the second element of that is it is the first step on the road, hopefully, to treatment leading to long-term recovery. that is ultimately the goal, but when it comes to the science behind safe injection sites, dr. volkow, if you would like to add something? >> we have done research in other countries but not in the united states. from that research, it has mitigated some of the adverse effects of drug use, including hiv, hepatitis c, and overdoses, but we need to test this in our country. >> i understand. thank you for being here. thank you for your answers. i do want to point out something, when it comes to the opioid crisis and 100,000 deaths in the past year, we can talk about mandatory minimums, we can talk about harm reduction, and these things are very important to talk about. but we wouldn't have to be talking about those things if there was no fentanyl in the system in the first place. now, we're lucky in a sense because we know where it's coming from.
chinese, chinese supplies the chemicals, and the mexican drug cartels are pushing it across our southern border. i say we're lucky to know that because it allows us to focus on something. it allows us to focus on the source of the problem, which is an open southern border, where drug cartels are simultaneously shoving hundreds of people at a time across the border to tie up border patrol, meanwhile, border patrol is not actually patrolling the border, and the drug cartels can put their drugs through the gaps in our border. and then they come here, and we seize hundreds and hundreds of pounds of fentanyl, which can kill tens of millions of americans. we seize that on a regular basis. i would like to submit for the record from operation lone star these statistics from texas specifically. and i yield back. thank you. >> gentleman yields back. chair recognizes the gentlewoman from new hampshire, ms. custer, for your five minutes of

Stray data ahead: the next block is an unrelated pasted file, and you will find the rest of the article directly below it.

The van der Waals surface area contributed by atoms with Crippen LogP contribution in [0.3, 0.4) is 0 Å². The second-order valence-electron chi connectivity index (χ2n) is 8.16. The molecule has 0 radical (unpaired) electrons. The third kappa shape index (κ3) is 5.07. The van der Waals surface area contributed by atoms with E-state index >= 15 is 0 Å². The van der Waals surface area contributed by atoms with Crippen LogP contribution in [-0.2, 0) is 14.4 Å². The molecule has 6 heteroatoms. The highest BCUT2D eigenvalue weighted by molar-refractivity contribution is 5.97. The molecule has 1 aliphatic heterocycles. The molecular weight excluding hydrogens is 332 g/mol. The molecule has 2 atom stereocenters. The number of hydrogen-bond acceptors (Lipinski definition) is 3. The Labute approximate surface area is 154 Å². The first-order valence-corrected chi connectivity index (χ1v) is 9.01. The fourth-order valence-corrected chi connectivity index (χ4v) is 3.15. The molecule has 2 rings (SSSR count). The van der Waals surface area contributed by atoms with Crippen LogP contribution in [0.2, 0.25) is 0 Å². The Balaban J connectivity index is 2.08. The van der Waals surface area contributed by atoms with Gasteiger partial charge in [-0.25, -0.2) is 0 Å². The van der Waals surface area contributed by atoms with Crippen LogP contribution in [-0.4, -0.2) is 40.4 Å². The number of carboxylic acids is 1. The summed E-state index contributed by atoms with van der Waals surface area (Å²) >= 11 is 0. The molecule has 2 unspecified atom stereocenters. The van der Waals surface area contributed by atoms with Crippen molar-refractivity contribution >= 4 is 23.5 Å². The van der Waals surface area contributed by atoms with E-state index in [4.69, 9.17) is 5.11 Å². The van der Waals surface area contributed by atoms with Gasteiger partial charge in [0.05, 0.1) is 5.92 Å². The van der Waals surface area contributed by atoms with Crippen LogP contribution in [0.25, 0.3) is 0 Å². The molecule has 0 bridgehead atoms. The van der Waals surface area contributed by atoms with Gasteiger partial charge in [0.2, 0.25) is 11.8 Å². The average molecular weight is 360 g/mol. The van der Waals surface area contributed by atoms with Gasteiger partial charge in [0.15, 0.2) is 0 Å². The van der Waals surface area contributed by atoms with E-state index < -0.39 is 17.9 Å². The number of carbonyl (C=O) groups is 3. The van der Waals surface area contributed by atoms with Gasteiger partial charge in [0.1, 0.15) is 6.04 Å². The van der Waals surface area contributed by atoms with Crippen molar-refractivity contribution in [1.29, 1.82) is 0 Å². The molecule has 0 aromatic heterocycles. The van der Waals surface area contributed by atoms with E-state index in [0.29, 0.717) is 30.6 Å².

questions. are you there? ms. custer? going, going, gone. the chair recognizes the gentlewoman from illinois -- >> i'm right here. >> are you there? >> i'm right here. i apologize. >> okay. you're recognized. >> i'm so sorry. i apologize. thank you so much. delighted to be here today to discuss the administration's recommendations on combatting the fentanyl overdose epidemic and i want to submit for the record a letter from over 150 advocacy groups and public health professionals in support of bipartisan legislation that i have introduced with congresswoman blunt rochester to address the fentanyl overdose crisis. it's called the stop fentanyl act. and i hope our colleagues on both sides of the aisle will join us. in new hampshire, we saw very early on the devastation of this addiction epidemic. what began in the doctor's
office with overprescribing pain medication evolved into a full blown opioid epidemic that could literally be tracked along our highway map. communities hooked on pills, they were prescribed by doctors, were inundated with less costly alternative, first heroin, and now other drugs and substances. today, this epidemic continues to evolve with stronger, more dangerous syntheticopeioids like fentanyl and fentanyl related substances, and what makes this even more concerning is that oftentimes these lethal synthetic opioids are laced into other drugs, unbeknownst to the person struggling with addiction. since coming to congress, i have worked tirelessly with my colleagues on the bipartisan addiction and mental health task force and on this committee to help those with substance use disorder. but our work continues. as many have already pointed out just the past year, over 100,000